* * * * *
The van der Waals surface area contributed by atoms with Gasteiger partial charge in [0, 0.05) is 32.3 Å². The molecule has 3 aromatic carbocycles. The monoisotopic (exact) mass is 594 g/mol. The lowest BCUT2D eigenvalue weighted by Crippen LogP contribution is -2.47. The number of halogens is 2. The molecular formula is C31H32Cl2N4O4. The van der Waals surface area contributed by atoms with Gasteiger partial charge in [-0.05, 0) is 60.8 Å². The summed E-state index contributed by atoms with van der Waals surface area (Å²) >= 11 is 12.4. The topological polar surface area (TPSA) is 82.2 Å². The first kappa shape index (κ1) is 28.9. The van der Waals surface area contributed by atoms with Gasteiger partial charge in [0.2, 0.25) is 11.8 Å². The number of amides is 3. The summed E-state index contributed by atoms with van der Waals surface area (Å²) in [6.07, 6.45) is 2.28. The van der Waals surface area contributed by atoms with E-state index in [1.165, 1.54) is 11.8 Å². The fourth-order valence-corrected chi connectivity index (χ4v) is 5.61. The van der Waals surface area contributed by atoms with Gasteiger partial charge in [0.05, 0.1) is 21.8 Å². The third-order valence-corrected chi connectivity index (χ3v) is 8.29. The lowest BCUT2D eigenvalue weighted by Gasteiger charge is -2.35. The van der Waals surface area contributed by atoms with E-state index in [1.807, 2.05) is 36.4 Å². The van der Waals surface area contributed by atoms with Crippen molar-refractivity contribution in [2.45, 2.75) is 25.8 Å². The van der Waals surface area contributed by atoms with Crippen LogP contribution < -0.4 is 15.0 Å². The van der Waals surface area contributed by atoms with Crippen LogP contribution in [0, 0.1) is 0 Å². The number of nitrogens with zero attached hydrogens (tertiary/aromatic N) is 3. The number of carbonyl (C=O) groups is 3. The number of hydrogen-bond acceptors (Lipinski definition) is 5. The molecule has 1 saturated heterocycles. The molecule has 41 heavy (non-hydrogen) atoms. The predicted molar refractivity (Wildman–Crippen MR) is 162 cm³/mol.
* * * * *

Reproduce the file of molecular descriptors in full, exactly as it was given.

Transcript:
The van der Waals surface area contributed by atoms with Gasteiger partial charge in [0, 0.05) is 32.3 Å². The molecule has 3 aromatic carbocycles. The monoisotopic (exact) mass is 594 g/mol. The lowest BCUT2D eigenvalue weighted by Crippen LogP contribution is -2.47. The number of halogens is 2. The molecular formula is C31H32Cl2N4O4. The van der Waals surface area contributed by atoms with Gasteiger partial charge in [-0.05, 0) is 60.8 Å². The summed E-state index contributed by atoms with van der Waals surface area (Å²) >= 11 is 12.4. The topological polar surface area (TPSA) is 82.2 Å². The first kappa shape index (κ1) is 28.9. The van der Waals surface area contributed by atoms with Gasteiger partial charge in [0.2, 0.25) is 11.8 Å². The number of amides is 3. The summed E-state index contributed by atoms with van der Waals surface area (Å²) in [6.07, 6.45) is 2.28. The van der Waals surface area contributed by atoms with E-state index in [1.165, 1.54) is 11.8 Å². The fourth-order valence-corrected chi connectivity index (χ4v) is 5.61. The van der Waals surface area contributed by atoms with Gasteiger partial charge in [0.05, 0.1) is 21.8 Å². The third-order valence-corrected chi connectivity index (χ3v) is 8.29. The lowest BCUT2D eigenvalue weighted by Gasteiger charge is -2.35. The van der Waals surface area contributed by atoms with E-state index in [1.807, 2.05) is 36.4 Å². The van der Waals surface area contributed by atoms with Crippen molar-refractivity contribution in [2.45, 2.75) is 25.8 Å². The van der Waals surface area contributed by atoms with Crippen LogP contribution < -0.4 is 15.0 Å². The van der Waals surface area contributed by atoms with Crippen LogP contribution in [0, 0.1) is 0 Å². The number of nitrogens with zero attached hydrogens (tertiary/aromatic N) is 3. The number of carbonyl (C=O) groups is 3. The number of hydrogen-bond acceptors (Lipinski definition) is 5. The molecule has 1 saturated heterocycles. The molecule has 41 heavy (non-hydrogen) atoms. The predicted molar refractivity (Wildman–Crippen MR) is 162 cm³/mol.